He turned to me, and “Cap,” says he, “I’ll cash in this trip, I guess;
And if I do, I’m asking that you won’t refuse my last request.”

 

Well, he seemed so low that I couldn’t say no; then he says with a sort of moan:
“It’s the cursed cold, and it’s got right hold till I’m chilled clean through to the bone.
Yet ‘taint being dead—it’s my awful dread of the icy grave that pains;
So I want you to swear that, foul or fair, you’ll cremate my last remains.”

 

A pal’s last need is a thing to heed, so I swore I would not fail;
And we started on at the streak of dawn; but God! he looked ghastly pale.
He crouched on the sleigh, and he raved all day of his home in Tennessee;
And before nightfall a corpse was all that was left of Sam McGee.

 

There wasn’t a breath in that land of death, and I hurried, horror-driven,
With a corpse half hid that I couldn’t get rid, because of a promise given;
It was lashed to the sleigh, and it seemed to say: “You may tax your brawn and brains,
But you promised true, and it’s up to you to cremate those last remains.”

 

Now a promise made is a debt unpaid, and the trail has its own stern code.
In the days to come, though my lips were dumb, in my heart how I cursed that load.
In the long, long night, by the lone firelight, while the huskies, round in a ring,
Howled out their woes to the homeless snows—O God! how I loathed the thing.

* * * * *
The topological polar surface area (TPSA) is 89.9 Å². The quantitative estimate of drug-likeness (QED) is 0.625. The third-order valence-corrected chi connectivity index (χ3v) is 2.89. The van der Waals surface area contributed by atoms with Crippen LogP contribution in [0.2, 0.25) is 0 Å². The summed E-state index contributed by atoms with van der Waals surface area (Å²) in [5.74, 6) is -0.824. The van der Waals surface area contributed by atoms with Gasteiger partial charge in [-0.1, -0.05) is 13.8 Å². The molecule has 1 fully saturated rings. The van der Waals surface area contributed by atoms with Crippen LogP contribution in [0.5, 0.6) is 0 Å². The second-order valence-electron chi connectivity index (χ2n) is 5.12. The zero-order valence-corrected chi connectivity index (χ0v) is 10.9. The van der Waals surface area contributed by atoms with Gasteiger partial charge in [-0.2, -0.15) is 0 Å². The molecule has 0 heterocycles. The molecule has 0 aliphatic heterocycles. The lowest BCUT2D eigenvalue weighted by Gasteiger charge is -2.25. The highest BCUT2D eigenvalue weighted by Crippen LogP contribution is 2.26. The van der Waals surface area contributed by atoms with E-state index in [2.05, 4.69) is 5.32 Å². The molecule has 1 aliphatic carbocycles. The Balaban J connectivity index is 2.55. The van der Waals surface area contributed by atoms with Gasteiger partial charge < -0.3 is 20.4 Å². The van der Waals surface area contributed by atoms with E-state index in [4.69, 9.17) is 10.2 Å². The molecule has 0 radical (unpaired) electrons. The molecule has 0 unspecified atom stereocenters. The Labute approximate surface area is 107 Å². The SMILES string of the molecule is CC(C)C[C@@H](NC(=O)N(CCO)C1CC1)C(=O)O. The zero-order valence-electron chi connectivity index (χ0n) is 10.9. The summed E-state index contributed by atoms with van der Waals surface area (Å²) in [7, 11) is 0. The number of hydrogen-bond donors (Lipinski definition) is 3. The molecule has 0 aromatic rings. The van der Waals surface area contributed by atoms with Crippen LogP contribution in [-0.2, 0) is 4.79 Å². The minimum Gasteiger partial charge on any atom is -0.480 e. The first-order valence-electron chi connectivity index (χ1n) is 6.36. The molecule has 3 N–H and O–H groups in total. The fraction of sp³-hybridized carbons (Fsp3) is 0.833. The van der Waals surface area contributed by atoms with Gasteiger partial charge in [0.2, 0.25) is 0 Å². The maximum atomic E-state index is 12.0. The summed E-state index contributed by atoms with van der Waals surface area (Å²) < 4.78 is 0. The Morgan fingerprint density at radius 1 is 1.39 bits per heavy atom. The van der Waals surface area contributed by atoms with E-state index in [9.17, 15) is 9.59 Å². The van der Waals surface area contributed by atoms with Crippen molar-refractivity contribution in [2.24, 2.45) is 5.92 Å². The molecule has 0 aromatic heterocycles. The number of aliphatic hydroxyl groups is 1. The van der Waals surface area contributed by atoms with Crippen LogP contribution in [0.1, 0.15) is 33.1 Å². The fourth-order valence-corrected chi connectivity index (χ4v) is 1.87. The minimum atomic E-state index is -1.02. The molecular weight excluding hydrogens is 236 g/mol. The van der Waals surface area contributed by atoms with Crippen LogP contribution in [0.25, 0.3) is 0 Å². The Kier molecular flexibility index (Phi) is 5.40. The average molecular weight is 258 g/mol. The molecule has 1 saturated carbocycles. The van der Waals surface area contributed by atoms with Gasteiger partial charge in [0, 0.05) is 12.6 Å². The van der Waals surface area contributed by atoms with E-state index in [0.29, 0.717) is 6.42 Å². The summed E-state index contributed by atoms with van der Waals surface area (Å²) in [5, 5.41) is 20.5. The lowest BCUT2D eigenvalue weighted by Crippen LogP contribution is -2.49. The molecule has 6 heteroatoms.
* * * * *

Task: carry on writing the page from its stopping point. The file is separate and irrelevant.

And every day that quiet clay seemed to heavy and heavier grow;
And on I went, though the dogs were spent and the grub was getting low;
The trail was bad, and I felt half mad, but I swore I would not give in;
And I’d often sing to the hateful thing, and it hearkened with a grin.


Till I came to the marge of Lake Lebarge, and a derelict there lay;
It was jammed in the ice, but I saw in a trice it was called the “Alice May.”
And I looked at it, and I thought a bit, and I looked at my frozen chum;
Then “Here,” said I, with a sudden cry, “is my cre-ma-tor-eum.”

 

Some planks I tore from the cabin floor, and I lit the boiler fire;
Some coal I found that was lying around, and I heaped the fuel higher;
The flames just soared and the furnace roared—such a blaze you seldom see;

 

Then I burrowed a hole in the glowing coal, and I stuffed in Sam McGee.

 

Then I made a hike, for I didn’t like to hear him sizzle so;
And the heavens scowled, and the huskies howled, and the wind began to blow.
It was icy cold, but the hot sweat rolled down my cheeks, and I don’t know why;
And the greasy smoke in an inky cloak went streaking down the sky.

 

I do not know how long in the snow I wrestled with grisly fear;
But the stars came out and they danced about ere again I ventured near;
I was sick with dread, but I bravely said: “I’ll just take a peep inside.
I guess he’s cooked, and it’s time I looked;” . . . then the door I opened wide.


And there sat Sam, looking cool and calm, in the heart of the furnace roar;
And he wore a smile you could see a mile, and he said: “Please close that door.
It’s fine in here, but I greatly fear you’ll let in the cold and storm—
Since I left Plumtree, down in Tennessee, it’s the first time I’ve been warm.”

 

There are strange things done in the midnight sun

By the men who moil for gold;

The Arctic trails have their secret tales

That would make your blood run cold;

The Northern Lights have seen queer sights,

But the queerest they ever did see

Was that night on the marge of Lake Lebarge

I cremated Sam McGee.